Don't let extra weight, joint problems, or a dislike for sweat hold you back from regular activity! The pool might be the place for you.
Testing the waters with swimming activities can be your first step to better health, but be sure to check with your doctor first.
"Whenever I bring someone in for their first lesson, I tell them to look around the pool," says Dan McCarthy, a swim coach for 16 years and sports performance consultant for USA Swimming. They'll see 80- and 90-year-olds. This is an activity you'll be able to enjoy the rest of your life and receive the fitness benefits with none of the impact of other activities." Here are 3 ways to get wet and love it.
Lap swimming can burn as many calories as running but doesn't have the bone-jarring impact of every step. It's also easy to vary the intensity and duration of a session. To get started:
- Recruit a coach. If you're not a regular swimmer, a coach can help you learn proper technique—and get more out of the activity. Ask a staff member at your local YMCA, YWCA, community center, or gym to show you the ropes. Even a friend who is a better swimmer may be able to lend some pointers.
- Schedule regular pool time. Go to the pool about 3 times a week. If you feel some initial soreness, it may help to give yourself a day off between activities.
- Suit up. Wear a swimsuit that's comfortable and matches your modesty. But avoid baggy board-style trunks; they'll add drag and be more likely to slip. Also, wear goggles and, if you have long hair, a bathing cap.
- Warm up. As with any activity, it helps to warm up. Try this: Extend your arms out to your sides and do circles for about 5 minutes.
- Build up slowly. As you look to boost your laps or time in the pool, make only small increases of 10% to 15% from week to week. For example, if you can swim laps for 10 minutes, increase to 11 to 12 minutes the next week.
Resistance training allows you to target specific parts of your body. You'll use devices—often available at pool facilities—that provide additional resistance and flotation to help you move through the water. To float to a fitter you, try using:
- Kickboard. Hold a kickboard in front of you and it'll support your upper body weight while you kick forward with your feet. A kickboard works the lower body by isolating your hips, glutes, and hamstrings. It also allows you to keep your head above the water. Hint: Keep your neck relaxed.
- Hand bars. Available in several sizes and shapes, hand bars are similar to dumbbells and made of foam so they float. They allow you to call your torso and arms into action when you move them under the surface of the water.
- Fins. Resistance-training fins are smaller yet similar to the kind you see scuba divers use. By adding more resistance with each leg kick, fins help you get a better workout in less time.
Designed with the help of the Aquatic Exercise Association, these simple moves will help get your heart pumping. But rest assured that they're easy on the joints and can accommodate many levels of fitness.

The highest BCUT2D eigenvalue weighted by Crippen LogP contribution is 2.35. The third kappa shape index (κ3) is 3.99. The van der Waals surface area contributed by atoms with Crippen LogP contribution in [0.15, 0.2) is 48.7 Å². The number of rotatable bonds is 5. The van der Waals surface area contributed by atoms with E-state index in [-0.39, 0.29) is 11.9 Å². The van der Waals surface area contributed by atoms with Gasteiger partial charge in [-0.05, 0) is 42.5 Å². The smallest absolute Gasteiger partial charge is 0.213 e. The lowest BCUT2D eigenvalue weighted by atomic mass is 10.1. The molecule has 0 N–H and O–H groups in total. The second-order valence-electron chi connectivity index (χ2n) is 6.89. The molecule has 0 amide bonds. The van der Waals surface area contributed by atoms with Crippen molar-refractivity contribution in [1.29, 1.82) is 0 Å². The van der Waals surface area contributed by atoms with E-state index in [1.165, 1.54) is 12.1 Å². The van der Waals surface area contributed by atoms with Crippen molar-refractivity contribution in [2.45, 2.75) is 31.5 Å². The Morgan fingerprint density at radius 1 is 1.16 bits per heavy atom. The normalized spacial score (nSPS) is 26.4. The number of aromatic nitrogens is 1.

- Cross-country ski jump. In chest-high water, stand with one leg forward with your foot flat on the pool bottom about a step in front of you. The other foot should be about a step behind you, resting on the ball of your foot. Extend your arms like you're holding ski poles in the water, with one arm forward and one arm behind. Do a slight jump and switch legs and arms. Hint: Move arms and legs in opposition to maintain correct alignment; when the right foot is forward, the left arm is forward.
- Easy-does-it option: Point your thumbs forward for less resistance and an easier workout. As you get better, try leading with your palm for more resistance and a tougher workout.
- Reps: 16 to 32 switches
- Jumping jacks. In water that is mid-chest depth or shallower, stand with your legs together and arms at your sides. Jump, moving the legs slightly past shoulder width while bringing your arms out to the sides (but do not lift above the water's surface). Keep your head up and don't let your shoulders slouch. Jump again and return to the start position.
- Easy-does-it option: To reduce the impact of jumping jacks, squat in the water, like you're sitting in a chair. Move your legs apart and together as your feet gently tap the pool bottom. Your shoulders should stay at the water's surface.
- Reps: 16 to 32 jumps
- Kicks. In chest-high water, alternate legs as you kick straight, to the side and backward without arching your back). Remember to stand up straight with your abdominals tight and shoulder blades back and down (think of putting them in your back pockets).
- Easy-does-it option: Try bending your knees first, then kicking out. Remember to keep the knees slightly bent or "soft" to protect your joints.
- Reps: 16 to 32 total kicks, alternating legs
- Walking/jogging. Between exercises, move around the pool by walking or jogging in water that is midchest or lower. Keep the same kind of stride you would have on land. Don't lean forward more than 10 degrees. Also consider moving backward and sideways to engage more muscles and provide a balanced workout.
- Easy-does-it option: Strap on a flotation device, such as a vest, and move to deeper water to limit impact.
- Time: Walk 10 minutes and run 2 minutes. As the activity becomes easier, you can increase the amount of time running.